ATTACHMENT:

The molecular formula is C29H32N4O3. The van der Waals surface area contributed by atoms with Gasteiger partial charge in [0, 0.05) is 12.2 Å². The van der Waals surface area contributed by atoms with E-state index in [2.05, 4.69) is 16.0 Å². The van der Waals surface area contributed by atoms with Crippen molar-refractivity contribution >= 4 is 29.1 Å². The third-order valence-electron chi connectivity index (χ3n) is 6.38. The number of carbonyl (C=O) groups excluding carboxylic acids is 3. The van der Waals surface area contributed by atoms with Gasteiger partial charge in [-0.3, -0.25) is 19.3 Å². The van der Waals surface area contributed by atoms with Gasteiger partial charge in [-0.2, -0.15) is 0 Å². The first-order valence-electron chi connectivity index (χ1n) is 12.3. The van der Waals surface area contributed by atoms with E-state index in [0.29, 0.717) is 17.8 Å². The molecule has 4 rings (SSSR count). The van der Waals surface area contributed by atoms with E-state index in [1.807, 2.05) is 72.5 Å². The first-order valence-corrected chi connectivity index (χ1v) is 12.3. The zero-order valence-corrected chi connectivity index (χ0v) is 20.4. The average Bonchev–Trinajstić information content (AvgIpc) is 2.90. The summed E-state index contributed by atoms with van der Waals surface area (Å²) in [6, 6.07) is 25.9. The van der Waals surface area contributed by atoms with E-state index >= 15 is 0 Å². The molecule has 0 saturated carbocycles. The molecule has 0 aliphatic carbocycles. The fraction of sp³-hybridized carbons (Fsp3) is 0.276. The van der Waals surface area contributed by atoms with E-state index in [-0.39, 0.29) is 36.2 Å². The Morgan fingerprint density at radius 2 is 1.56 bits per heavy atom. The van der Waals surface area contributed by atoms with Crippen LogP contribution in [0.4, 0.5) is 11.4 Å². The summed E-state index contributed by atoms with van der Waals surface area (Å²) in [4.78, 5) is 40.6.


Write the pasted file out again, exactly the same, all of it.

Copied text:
The molecular formula is C29H32N4O3. The van der Waals surface area contributed by atoms with Gasteiger partial charge in [0, 0.05) is 12.2 Å². The van der Waals surface area contributed by atoms with E-state index in [2.05, 4.69) is 16.0 Å². The van der Waals surface area contributed by atoms with Crippen molar-refractivity contribution >= 4 is 29.1 Å². The third-order valence-electron chi connectivity index (χ3n) is 6.38. The number of carbonyl (C=O) groups excluding carboxylic acids is 3. The van der Waals surface area contributed by atoms with Gasteiger partial charge in [-0.3, -0.25) is 19.3 Å². The van der Waals surface area contributed by atoms with Gasteiger partial charge in [-0.2, -0.15) is 0 Å². The first-order valence-electron chi connectivity index (χ1n) is 12.3. The van der Waals surface area contributed by atoms with E-state index in [0.29, 0.717) is 17.8 Å². The molecule has 4 rings (SSSR count). The van der Waals surface area contributed by atoms with E-state index in [1.807, 2.05) is 72.5 Å². The first-order valence-corrected chi connectivity index (χ1v) is 12.3. The zero-order valence-corrected chi connectivity index (χ0v) is 20.4. The average Bonchev–Trinajstić information content (AvgIpc) is 2.90. The summed E-state index contributed by atoms with van der Waals surface area (Å²) in [6, 6.07) is 25.9. The van der Waals surface area contributed by atoms with E-state index >= 15 is 0 Å². The molecule has 0 saturated carbocycles. The molecule has 0 aliphatic carbocycles. The fraction of sp³-hybridized carbons (Fsp3) is 0.276. The van der Waals surface area contributed by atoms with E-state index in [-0.39, 0.29) is 36.2 Å². The Morgan fingerprint density at radius 2 is 1.56 bits per heavy atom. The van der Waals surface area contributed by atoms with Crippen LogP contribution in [0.4, 0.5) is 11.4 Å². The summed E-state index contributed by atoms with van der Waals surface area (Å²) in [4.78, 5) is 40.6.